Back 4 Blood is a fresh take on first-person apocalyptic games

Back 4 Blood is a fresh take on apocalyptic video games.

Photo from Wikipedia, property of Turtle Rock/Warner Bros. Interactive Entertainment

Back 4 Blood is a fresh take on apocalyptic video games.

Cassidy Lovell, Staff Writer

Back 4 Blood, a popular new first-person shooter, was released Oct. 12. The game was developed by Turtle Rock Studios, who is also behind the original Left 4 Dead game and is published by Warner Bros. Interactive Entertainment.

The game takes place in post-apocalyptic Pennsylvania, where non-infected humans find safety at Fort Hope. An alien parasite has devastated most of the population, turning humans  into ravenous, terrifying creatures. Like Left 4 Dead and Left 4 Dead 2, there are different types of zombies, each with their own weaknesses and special abilities. Back 4 Blood refers to these enemies as “the Ridden.”

Players can choose one of eight characters: Walker, a seasoned veteran; Hoffman, a doomsday prepper; Holly, a college student; Karlee, a mysterious loner; Evangelo, the charismatic new guy; Doc, the team medic; Jim, a hunter and Mom, the strong mother figure. Different characters aren’t just for looks—each has unique attributes, such as Mom’s instant revive or Evangelo’s boost to stamina regeneration.

The game also has a campaign mode, which has three difficulties: recruit, veteran and nightmare. Additionally, players also have the option of player versus player. Unfortunately, Back 4 Blood currently has no support for local co-op. The multiplayer option is only available for online play, where you can slay “the Ridden” alongside three friends. Players can also enter lobbies to queue up with strangers.

Prefer to play alone? Players can run a single-player campaign alongside bots.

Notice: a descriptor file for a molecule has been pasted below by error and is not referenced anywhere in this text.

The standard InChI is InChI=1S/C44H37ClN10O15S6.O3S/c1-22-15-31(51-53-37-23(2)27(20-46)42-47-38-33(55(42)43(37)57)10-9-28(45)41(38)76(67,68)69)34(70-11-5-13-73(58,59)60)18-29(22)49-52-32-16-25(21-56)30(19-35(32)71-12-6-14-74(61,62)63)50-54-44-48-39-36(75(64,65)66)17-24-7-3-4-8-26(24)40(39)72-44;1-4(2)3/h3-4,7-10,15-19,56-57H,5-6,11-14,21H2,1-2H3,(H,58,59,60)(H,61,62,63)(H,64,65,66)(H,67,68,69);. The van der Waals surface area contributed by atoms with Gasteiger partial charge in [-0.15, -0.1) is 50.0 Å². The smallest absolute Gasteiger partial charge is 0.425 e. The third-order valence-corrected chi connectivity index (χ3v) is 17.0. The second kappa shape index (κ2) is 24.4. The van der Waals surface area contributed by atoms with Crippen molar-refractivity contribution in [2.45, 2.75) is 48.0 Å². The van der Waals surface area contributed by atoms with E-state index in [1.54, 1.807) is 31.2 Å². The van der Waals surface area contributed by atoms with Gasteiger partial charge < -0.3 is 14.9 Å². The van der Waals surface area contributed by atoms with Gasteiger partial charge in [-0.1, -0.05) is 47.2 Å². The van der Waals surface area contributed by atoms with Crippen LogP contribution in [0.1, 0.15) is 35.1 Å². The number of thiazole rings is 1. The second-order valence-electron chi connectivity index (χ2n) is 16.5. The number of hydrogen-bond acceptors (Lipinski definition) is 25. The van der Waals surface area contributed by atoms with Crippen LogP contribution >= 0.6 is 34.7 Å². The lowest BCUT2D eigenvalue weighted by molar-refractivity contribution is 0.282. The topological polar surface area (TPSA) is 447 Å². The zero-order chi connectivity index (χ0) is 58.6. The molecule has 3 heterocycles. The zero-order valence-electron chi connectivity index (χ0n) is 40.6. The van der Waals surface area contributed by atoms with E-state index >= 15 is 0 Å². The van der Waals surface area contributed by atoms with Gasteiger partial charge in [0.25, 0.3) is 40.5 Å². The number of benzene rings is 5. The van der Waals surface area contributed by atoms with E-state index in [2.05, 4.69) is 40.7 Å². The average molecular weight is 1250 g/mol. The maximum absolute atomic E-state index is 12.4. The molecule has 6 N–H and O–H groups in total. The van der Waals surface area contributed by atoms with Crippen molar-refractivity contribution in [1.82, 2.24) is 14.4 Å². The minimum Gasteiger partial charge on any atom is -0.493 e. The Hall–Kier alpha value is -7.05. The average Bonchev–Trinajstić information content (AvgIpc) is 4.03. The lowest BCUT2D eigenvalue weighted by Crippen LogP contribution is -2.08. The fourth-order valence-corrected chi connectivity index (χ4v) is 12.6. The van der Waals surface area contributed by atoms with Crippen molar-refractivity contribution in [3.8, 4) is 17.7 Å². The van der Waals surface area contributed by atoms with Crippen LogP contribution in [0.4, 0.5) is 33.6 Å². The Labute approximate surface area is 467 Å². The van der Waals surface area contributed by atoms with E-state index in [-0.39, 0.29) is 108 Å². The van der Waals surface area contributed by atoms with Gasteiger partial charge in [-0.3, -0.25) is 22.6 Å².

One exciting and notable mechanic in Back 4 Blood is the decks of cards. Similar to perks, cards add buffs and bonuses to gameplay. Players can find new cards littered throughout the maps or by purchasing advancements through supply lines. By completing campaigns, players earn supply points. These supply points can then be used to buy cards and cosmetic upgrades, functioning similarly to a battle pass. Assembling decks and using supply points can be confusing— even a bit of a nuisance— at first, but practice eventually makes perfect.

With eight characters, hundreds of cards and over 30 weapons with tens of various attachments, the customization possibilities are extensive. Paired with three difficulties and multiple variations of “Ridden,” Back 4 Blood guarantees that every round is a unique experience. To further ensure replayability, Back 4 Blood introduces a “game director.” The game director, an AI, may swap up item locations, enemy spawns and even play corruption cards, which gives “the Ridden” their own special bonuses.

Overall, Back 4 Blood is a refreshing, unofficial successor to the old Left 4 Dead games. If you’ve spent the last decade hoping for a Left 4 Dead 3, then Back 4 Blood is definitely worth a try. 

Back 4 Blood is available to play on Windows, PlayStation 4 and 5, Xbox One and Xbox Series X/S.